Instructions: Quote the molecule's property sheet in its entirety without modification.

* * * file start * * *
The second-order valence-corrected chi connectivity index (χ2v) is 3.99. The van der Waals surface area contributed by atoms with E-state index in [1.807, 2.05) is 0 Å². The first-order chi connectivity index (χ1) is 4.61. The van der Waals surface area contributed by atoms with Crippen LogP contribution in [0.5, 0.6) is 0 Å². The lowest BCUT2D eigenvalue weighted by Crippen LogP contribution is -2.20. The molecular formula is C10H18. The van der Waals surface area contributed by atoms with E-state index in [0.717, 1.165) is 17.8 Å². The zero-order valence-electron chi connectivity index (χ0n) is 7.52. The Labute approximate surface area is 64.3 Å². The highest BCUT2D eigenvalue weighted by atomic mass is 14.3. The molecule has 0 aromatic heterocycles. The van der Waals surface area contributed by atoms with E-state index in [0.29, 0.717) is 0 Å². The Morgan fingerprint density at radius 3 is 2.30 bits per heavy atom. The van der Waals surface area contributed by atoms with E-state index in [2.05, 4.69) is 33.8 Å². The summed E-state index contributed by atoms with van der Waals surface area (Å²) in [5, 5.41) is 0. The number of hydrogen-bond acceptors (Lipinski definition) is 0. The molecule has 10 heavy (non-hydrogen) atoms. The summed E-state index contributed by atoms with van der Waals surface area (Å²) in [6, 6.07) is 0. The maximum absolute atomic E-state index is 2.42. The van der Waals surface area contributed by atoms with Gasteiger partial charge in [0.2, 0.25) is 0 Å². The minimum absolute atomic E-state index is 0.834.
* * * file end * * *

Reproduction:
The second-order valence-corrected chi connectivity index (χ2v) is 3.99. The van der Waals surface area contributed by atoms with E-state index in [1.807, 2.05) is 0 Å². The first-order chi connectivity index (χ1) is 4.61. The van der Waals surface area contributed by atoms with Crippen LogP contribution in [0.5, 0.6) is 0 Å². The lowest BCUT2D eigenvalue weighted by Crippen LogP contribution is -2.20. The molecular formula is C10H18. The van der Waals surface area contributed by atoms with E-state index in [0.717, 1.165) is 17.8 Å². The zero-order valence-electron chi connectivity index (χ0n) is 7.52. The Labute approximate surface area is 64.3 Å². The highest BCUT2D eigenvalue weighted by atomic mass is 14.3. The molecule has 0 aromatic heterocycles. The van der Waals surface area contributed by atoms with E-state index in [0.29, 0.717) is 0 Å². The Morgan fingerprint density at radius 3 is 2.30 bits per heavy atom. The van der Waals surface area contributed by atoms with E-state index in [2.05, 4.69) is 33.8 Å². The summed E-state index contributed by atoms with van der Waals surface area (Å²) in [5, 5.41) is 0. The number of hydrogen-bond acceptors (Lipinski definition) is 0. The molecule has 10 heavy (non-hydrogen) atoms. The summed E-state index contributed by atoms with van der Waals surface area (Å²) in [6, 6.07) is 0. The maximum absolute atomic E-state index is 2.42. The van der Waals surface area contributed by atoms with Gasteiger partial charge in [0.2, 0.25) is 0 Å². The minimum absolute atomic E-state index is 0.834.